Possible gateway: 1973’s Billion Dollar Babies

Why? As with many artists of Cooper’s longevity and prolificacy, a greatest-hits collection seems like a sensible shortcut to getting acquainted. Don’t take it. The most potent introduction to Cooper’s demented genius is his 1973 album Billion Dollar Babies. The album is the crowning achievement of an incredible two-year, four-album run that catapulted Cooper from rock’s sideshow barker to one of its superstars. From the taut, sinister title track to the sprawling “Generation Landslide” to the punky comedy of “Raped And Freezin’,” Babies showcases Cooper’s strengths as a singer, songwriter, showman, conceptualist, and visionary. And, of course, a sick motherfucker. That’s not to downplay the contributions of the original Alice Cooper band; an underappreciated gang of tightly wound yet imaginative players, they tapped telepathically into their boss’ howling, vivid phantasmagoria. When he belts out the chorus of the album’s biggest hit, the soaring, Who-esque “Elected,” it’s clear Cooper isn’t kidding. He really is campaigning to become the leader of the rock ’n’ roll world, or at least its ringleader.

Next steps: Cooper’s first strong statement of intent, 1971’s Love It To Death, came at a conflicted time. The lingering haze of the ’60s was congealing into something bleaker. Yet fuzzy escapism was rife in popular music. Cooper defied the zeitgeist by perversely defining it: Love It To Death is simultaneously shadowy and flamboyantly fantastical. Campy, trashy, and bristling with sinew, tracks like “Second Coming” and “Is It My Body”—covered by the Melvins and Sonic Youth, respectively—flirt with religious imagery, horror, and lush, lurid hard rock. Not to mention Cooper’s first tryst with mainstream success, “I’m Eighteen,” a song that lances some of the festering blisters of contemporaneous angst, from the sexual revolution to the draft.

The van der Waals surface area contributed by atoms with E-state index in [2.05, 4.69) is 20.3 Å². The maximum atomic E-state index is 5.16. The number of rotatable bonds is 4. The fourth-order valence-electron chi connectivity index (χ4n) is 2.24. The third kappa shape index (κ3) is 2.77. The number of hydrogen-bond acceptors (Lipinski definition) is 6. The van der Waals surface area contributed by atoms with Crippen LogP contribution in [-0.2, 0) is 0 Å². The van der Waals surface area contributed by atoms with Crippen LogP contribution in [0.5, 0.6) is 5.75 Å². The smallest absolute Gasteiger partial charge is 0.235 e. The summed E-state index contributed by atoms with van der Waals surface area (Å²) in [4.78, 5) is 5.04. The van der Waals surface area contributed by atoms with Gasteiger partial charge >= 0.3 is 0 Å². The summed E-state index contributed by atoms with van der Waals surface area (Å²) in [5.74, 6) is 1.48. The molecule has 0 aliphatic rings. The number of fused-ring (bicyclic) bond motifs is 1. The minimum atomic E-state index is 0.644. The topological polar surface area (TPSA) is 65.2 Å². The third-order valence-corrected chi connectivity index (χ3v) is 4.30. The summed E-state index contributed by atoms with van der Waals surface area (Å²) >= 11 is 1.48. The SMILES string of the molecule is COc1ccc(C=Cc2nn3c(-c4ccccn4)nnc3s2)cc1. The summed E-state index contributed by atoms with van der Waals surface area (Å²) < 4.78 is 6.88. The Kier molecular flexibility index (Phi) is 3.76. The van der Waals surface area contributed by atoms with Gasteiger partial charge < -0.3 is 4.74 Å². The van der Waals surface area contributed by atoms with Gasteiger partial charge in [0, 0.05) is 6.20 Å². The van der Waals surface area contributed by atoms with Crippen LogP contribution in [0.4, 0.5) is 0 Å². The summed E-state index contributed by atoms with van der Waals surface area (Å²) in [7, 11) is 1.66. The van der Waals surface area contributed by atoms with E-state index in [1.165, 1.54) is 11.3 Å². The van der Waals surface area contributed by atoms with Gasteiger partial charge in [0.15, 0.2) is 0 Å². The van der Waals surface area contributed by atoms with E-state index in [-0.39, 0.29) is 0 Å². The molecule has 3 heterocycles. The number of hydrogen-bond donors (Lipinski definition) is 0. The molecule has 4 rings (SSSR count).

Killer came a mere 10 months after Love It To Death, but it failed to capitalize on the latter’s commercial breakthrough. It yielded no big radio hits—although the incendiary “Under My Wheels” did make some modest inroads, thanks to a sleazy, gritty, grinding hook that more or less invented glam-metal a decade before the fact. But Killer remains a Cooper favorite; after the post-psychedelic frightscapes of Love It To Death, it codified the group’s tuneful, adventurous, outrageous, razor-sharp rock, embodying and exploding Lester Bangs’ facetious claim that Cooper was “the father of ’70s rock ’n’ roll.”

By the time 1972 rolled around, Cooper needed another hit. His album from that year, School’s Out, provided it. The title track has become one of his best-known songs, and it’s easy to see why; 40 years later, it still resonates as the epitome of adolescent rebellion and hormonal abandon, much as it probably will 400 years from now. It’s also an impeccably written and rendered pop tune. For all of Cooper’s over-the-top imagery and antics, he’s long been an obsessively tight, even classicist songwriter. From ballads to headbangers, School’s Out is proof.


Les Savy Fav covers "School's Out" by Alice Cooper on a yacht

After the disintegration of the Alice Cooper band that was evident on its post-Billion Dollar Babies swansong, 1973’s Muscle Of Love, Cooper went solo. His debut as such is 1975’s Welcome To My Nightmare, and while it lacks some of the depth, interplay, and dimensionality of his former outfit’s peak, it’s still an essential slab of dynamic rock that openly flaunts its creator’s fang-baring swagger. Enlisting the backing band Lou Reed had just used on Berlin and Rock ’N’ Roll Animal, Cooper takes on Pete Townsend-worthy epics, cock-rock stompers, and total creep-fests with equal skill and zeal.